What's more, Mutch's training is proof that these players are nothing short of elite athletes. Mutch dedicates about two hours in the gym, five days a week during the off-season and between two and three days during it. Right now, she's working one-on-one with Red Bull strength and conditioning coach Alex Bunt, who has her doing a combination of strength training and weight lifting, complete with complex exercises such as clean and jerks, snatches, Olympic lifts, and other CrossFit-inspired movements.

Throughout a typical week of workouts, Mutch also focuses on speed drills and does a lot of plyometric movements. "Roller derby is a combination of every single aspect of athleticism," she says. "You need to have strength, sturdiness, and power to ward off blockers, but also endurance, speed, and agility to outpace your opponents. I want people to know that we're real athletes. We work really hard and take it very seriously."

How Roller Derby Combats Stereotypes

There's one big element of the sport of roller derby that's too often missed, though: It challenges the constraints society puts on female athletes. "When I'm playing roller derby, I feel so good about myself and my body," says Mutch. "It's so challenging and equally rewarding. It's empowered me to take up space and own it."

Even cooler? Roller derby is one of the few elite sports that welcomes transgender, intersex, and non-binary athletes with open arms. "I couldn't be more proud to be a part of such an accepting community," says Mutch, who is a member of the LGBTQIA community herself. "Right now, there are so many anti-trans bills being passed about why trans women shouldn't be allowed to play female sports. But I play a full-contact, aggressive sport against these women all the time, and I have never felt that the playing field isn't even. I will still school you on the track, no matter who you are. Trans, non-binary, and intersex women belong in this sport, and I wouldn't have it any other way."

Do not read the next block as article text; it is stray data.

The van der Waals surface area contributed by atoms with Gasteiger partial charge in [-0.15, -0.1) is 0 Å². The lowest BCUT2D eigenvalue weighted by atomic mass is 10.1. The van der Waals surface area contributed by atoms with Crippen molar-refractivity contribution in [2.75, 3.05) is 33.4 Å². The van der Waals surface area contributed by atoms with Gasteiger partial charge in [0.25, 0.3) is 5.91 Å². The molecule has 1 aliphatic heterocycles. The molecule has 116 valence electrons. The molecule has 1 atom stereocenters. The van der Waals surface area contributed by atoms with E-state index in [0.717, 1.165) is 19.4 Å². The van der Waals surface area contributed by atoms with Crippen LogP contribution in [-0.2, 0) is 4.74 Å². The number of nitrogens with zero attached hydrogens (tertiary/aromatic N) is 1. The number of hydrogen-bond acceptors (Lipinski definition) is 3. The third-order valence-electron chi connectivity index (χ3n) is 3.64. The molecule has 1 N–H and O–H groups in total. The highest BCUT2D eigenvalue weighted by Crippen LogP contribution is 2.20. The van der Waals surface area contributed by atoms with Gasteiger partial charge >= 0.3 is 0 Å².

Skating Forward In Life and Career

While the pandemic put a pause on Mutch's derby schedule, she's certainly been keeping busy. Not only is she pursuing a degree in sports management, but in lieu of derby games, she's has taken up park skating with some of her team members as a fun way to stay connected with the sport. "We literally skate as long as we can - until the sun goes down until it starts raining, or until our legs fall off," she says. (

Mutch has also taken strides in her personal life, typing the knot with girlfriend Sophie Kaplan in March this year. No surprise here, but Kaplan is also an incredible athlete as she holds the Oregon state record for her weight class in powerlifting.

Kaplan has been by Mutch's side throughout her roller derby and helped her hold it together when COVID temporarily halted her career. "I don't think I could do this without her," says Mutch. "I think it's so important to have somebody who understands what you're doing. She's not a skater, but she understands the lifestyle, and I'm so appreciative of that."

Make no mistake: When the roller derby season finally begins again, Mutch will be ready. "I'm going to play roller derby for as long as I'm happy and healthy," she says. "I want to win some more championships and inspire more future skaters and athletes to try the sport. And who knows? Maybe one day I'll make it on the ESPN the Magazine's body issue. That would be an ultimate dream come true!" (

If you've been interested in trying roller derby yourself or just don't know much about the sport, just "Come to a roller derby game - experience it," says Mutch. "There are leagues everywhere. You don't have to wait until the perfect time. You don't even have to know how to skate. Pre-COVID, I could go anywhere in the world, find a roller derby league, and I would have friends. The community is truly so special and the amazing this is, anyone can be a part of it."